• How do Paul’s own words compare with what others claimed about him elsewhere, especially in the book of Acts and the Acts of Paul and Thecla? How did writers outside the Bible interpret Paul? Can I see the roots of those interpretations in these early materials?

Spiritual readings:

  • What sort of relationship did Paul have with God? What sort of language did he use to describe God?
  • What did Paul mean when he described communities as “belonging to Jesus”?
  • How does reading Paul with the backdrop of Israel and Israel’s God affect my picture of his spiritual situation?
  • How do Paul's words feed into my own spiritual longings and situation? Do I have a calling as Paul so strongly felt he did?
  • Must a calling be so all-encompassing as Paul experienced it? Is there ever an occasion when I would declare a particular message “good news” and feel it must be shared with others? Is “evangelizing” in this way always wrong?
  • How do Paul’s diverse, complicated relationships with his communities awaken my own longings and fears in the relationships in my life?

Letters of Paul large squareBy the way, maybe you already know this, but I want to emphasize that it’s okay to disagree with Paul. You don’t have to take him as an authority; he was human like you and me, and he no doubt made mistakes.

As I re-read this list, I find that there remains a rich conversation to be had around these ancient letters. Over the next couple weeks I’ll share more inspiration from Harvey Cox to get us all in the right frame of mind. So be sure to pick up your copy of Paul’s letters in the meantime and grab a couple friends to join you for extra motivation. July 1st is just around the corner! Go to the 30 Days of Paul site to get started!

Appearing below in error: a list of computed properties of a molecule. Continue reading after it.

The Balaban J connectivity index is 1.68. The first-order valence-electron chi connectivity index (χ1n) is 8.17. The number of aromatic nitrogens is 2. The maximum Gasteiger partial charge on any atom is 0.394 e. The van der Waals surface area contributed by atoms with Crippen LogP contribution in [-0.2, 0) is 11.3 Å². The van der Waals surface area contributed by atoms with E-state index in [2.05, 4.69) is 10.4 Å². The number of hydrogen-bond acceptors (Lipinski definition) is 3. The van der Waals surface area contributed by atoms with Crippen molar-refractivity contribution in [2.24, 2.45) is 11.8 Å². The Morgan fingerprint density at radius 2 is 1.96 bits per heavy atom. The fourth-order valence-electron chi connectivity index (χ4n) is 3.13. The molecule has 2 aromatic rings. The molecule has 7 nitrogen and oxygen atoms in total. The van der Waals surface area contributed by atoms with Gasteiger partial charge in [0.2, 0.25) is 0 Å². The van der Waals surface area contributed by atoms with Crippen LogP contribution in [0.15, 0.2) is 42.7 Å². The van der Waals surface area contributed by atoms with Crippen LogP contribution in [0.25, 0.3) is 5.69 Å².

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Cassandra FarrinCassandra Farrin joined Westar in 2010 and currently serves as the Marketing & Outreach Director. A US-UK Fulbright Scholar, she has an M.A. in Religious Studies from Lancaster University (England) and a B.A. in Religious Studies from Willamette University. She is passionate about books and projects that in some way address the intersection of ethics and early Christian history.

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How to Read Paul’s Letters Chronologically

Old Woman Reading a Lectionary (So-called Portrait of Rembrandt's Mother), circa 1630. Credit: Wikimedia Commons.

Back when I was asking Google how the Bible was written, I stumbled across a variety of supposedly “chronological” reading plans for the Bible. Nearly all of them were pious lists that emphasized reading in an order that reinforces a particular theology. They purposefully carry you through the texts in a way that suggests a certain view of Jesus, a view that would change if you simply read the texts in a different order.